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Lessons in family business from Spiderman, First National Bank

Lessons in family business from Spiderman, First National Bank

Maggie Groteluschen
Fiduciary Services Manager

Much has been written about family businesses in America.

They produce the majority of the U.S. GDP, employ more than half of U.S. workers, and are the lifeblood of building our great nation.

At The First National Bank in Sioux Falls, we love working with and supporting family businesses because we are one.

I’m proud to work at the Bank, myself, as a fifth-generation member of the Baker family. In my 11 years with FNB, as well as my lifetime growing up here, I have learned many valued lessons about hard work, the importance of community, and what it means to be a family-first business.

My hope in sharing some of these lessons is that it will help your family business or the family business you are working for achieve success and fulfillment as well.

Define and share your culture

The values of our original family shareholders, dating back five generations, were interwoven deeply within our organization more than 100 years ago.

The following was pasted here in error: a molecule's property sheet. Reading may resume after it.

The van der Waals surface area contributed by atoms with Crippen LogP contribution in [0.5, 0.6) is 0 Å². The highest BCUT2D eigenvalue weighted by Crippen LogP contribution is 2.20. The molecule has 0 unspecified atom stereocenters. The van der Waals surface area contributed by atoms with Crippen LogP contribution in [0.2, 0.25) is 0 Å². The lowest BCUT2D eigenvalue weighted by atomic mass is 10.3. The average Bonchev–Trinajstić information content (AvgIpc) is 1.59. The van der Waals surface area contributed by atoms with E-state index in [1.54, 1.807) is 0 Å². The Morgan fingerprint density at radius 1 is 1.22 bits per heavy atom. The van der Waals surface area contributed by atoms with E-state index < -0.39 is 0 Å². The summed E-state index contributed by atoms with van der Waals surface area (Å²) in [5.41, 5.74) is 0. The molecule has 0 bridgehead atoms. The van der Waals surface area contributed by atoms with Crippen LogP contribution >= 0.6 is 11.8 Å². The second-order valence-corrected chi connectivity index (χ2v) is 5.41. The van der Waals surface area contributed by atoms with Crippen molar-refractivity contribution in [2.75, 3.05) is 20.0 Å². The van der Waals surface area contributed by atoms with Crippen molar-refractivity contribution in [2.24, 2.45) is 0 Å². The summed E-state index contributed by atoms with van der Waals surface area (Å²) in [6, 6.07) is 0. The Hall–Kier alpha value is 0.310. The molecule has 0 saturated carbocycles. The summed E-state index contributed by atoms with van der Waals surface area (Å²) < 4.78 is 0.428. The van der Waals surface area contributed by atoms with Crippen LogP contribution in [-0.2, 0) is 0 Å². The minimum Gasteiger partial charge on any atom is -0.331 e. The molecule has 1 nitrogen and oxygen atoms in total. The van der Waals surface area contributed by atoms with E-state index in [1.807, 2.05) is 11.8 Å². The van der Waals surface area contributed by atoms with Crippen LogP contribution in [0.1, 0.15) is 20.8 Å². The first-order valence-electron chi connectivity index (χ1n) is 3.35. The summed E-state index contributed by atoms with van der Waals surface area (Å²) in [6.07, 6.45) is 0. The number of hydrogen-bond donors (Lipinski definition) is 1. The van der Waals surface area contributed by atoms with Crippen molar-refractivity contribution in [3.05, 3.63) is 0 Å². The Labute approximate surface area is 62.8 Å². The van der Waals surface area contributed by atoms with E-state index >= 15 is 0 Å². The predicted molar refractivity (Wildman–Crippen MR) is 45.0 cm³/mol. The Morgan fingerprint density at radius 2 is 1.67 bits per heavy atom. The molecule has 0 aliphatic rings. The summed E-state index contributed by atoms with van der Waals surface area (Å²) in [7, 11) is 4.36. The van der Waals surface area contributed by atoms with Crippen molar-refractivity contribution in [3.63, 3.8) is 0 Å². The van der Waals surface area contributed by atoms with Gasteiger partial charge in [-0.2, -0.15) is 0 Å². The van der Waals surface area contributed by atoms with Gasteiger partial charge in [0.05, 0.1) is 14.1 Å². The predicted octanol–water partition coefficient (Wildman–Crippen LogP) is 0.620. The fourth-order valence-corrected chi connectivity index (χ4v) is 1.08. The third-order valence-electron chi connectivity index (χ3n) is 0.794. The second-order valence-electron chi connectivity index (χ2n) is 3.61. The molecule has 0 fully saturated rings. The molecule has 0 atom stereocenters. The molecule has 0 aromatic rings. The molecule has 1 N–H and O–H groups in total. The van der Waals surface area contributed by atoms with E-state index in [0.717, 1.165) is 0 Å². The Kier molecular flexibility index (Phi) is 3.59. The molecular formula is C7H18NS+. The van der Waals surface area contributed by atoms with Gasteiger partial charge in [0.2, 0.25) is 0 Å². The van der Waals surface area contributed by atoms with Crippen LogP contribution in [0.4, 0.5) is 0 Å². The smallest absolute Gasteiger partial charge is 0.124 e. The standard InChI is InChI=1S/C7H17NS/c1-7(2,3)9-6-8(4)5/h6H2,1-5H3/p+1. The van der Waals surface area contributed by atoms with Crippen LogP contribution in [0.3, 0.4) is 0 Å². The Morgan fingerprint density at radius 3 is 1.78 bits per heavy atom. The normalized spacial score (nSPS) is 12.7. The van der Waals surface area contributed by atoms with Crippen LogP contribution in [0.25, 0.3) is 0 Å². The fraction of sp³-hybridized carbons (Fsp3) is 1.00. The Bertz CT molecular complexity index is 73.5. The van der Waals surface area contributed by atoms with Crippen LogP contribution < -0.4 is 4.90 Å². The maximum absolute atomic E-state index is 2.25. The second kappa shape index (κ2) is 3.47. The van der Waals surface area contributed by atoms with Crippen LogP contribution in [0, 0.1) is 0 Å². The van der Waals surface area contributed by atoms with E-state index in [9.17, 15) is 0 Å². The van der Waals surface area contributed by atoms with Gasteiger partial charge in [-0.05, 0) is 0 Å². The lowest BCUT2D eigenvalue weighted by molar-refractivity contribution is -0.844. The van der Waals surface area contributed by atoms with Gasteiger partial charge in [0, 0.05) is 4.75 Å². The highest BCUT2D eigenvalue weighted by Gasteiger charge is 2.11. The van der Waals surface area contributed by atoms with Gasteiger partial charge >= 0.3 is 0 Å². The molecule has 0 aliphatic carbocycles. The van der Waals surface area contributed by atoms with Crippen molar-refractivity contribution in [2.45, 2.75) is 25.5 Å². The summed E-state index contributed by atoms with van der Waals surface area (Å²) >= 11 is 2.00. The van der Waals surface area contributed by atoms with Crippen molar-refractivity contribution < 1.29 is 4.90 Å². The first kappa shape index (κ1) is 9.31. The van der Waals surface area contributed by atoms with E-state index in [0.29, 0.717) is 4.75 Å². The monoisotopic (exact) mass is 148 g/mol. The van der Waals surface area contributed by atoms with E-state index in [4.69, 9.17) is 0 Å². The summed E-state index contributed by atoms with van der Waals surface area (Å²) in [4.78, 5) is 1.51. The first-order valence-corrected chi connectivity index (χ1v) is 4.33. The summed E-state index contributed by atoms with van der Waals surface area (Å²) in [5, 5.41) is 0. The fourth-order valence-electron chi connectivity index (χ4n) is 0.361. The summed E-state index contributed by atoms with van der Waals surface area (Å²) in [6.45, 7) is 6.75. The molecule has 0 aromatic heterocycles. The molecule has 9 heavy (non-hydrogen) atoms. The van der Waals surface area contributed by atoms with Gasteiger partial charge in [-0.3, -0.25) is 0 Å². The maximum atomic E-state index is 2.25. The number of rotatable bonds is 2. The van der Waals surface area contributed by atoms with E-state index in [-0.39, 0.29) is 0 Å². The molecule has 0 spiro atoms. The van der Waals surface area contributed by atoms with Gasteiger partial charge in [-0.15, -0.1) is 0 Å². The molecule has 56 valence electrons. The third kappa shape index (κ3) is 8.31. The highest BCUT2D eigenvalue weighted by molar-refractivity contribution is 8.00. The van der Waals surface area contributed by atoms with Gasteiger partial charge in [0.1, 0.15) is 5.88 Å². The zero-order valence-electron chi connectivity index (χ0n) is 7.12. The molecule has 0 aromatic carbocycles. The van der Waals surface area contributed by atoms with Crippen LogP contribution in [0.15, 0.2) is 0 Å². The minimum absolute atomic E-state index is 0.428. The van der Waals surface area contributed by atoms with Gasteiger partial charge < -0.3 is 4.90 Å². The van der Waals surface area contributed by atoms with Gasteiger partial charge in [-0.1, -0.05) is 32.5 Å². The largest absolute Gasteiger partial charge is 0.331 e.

They guided business decisions, served as the foundation for relationships, and informed hard choices.

Nearly 15 years ago, we set out to codify these values — our FIRST Values — and define our culture in a way that was more tangible than just a feeling.

We called out each of them — Family, Independence & Innovation, Relationships, Stewardship, and Teamwork — and wrote examples of what these values look like in action.

By then putting this information into a handbook known as The First National Bank Way, we have been able to consistently teach and perpetuate our culture within the business since.

The First National Bank Way book.

The handbook is given to each new teammate from the moment they start, and The First National Bank Way is utilized in annual performance reviews, carried into difficult conversations, and referenced often in both good and challenging times.

The right answer is always there for us, in black and white, and we continue to find success by using our FIRST Values as our north star.

Introduce the next generation to your values and culture early and often

My childhood is replete with memories of coming downtown to visit Grandpa and Dad at the Bank.

My siblings and I were always welcomed with smiles and Tootsie Rolls from the teller line, then back to their offices we would roam. We colored, photo-copied funny faces, and even learned to ride our bikes in the Bank’s basement parking.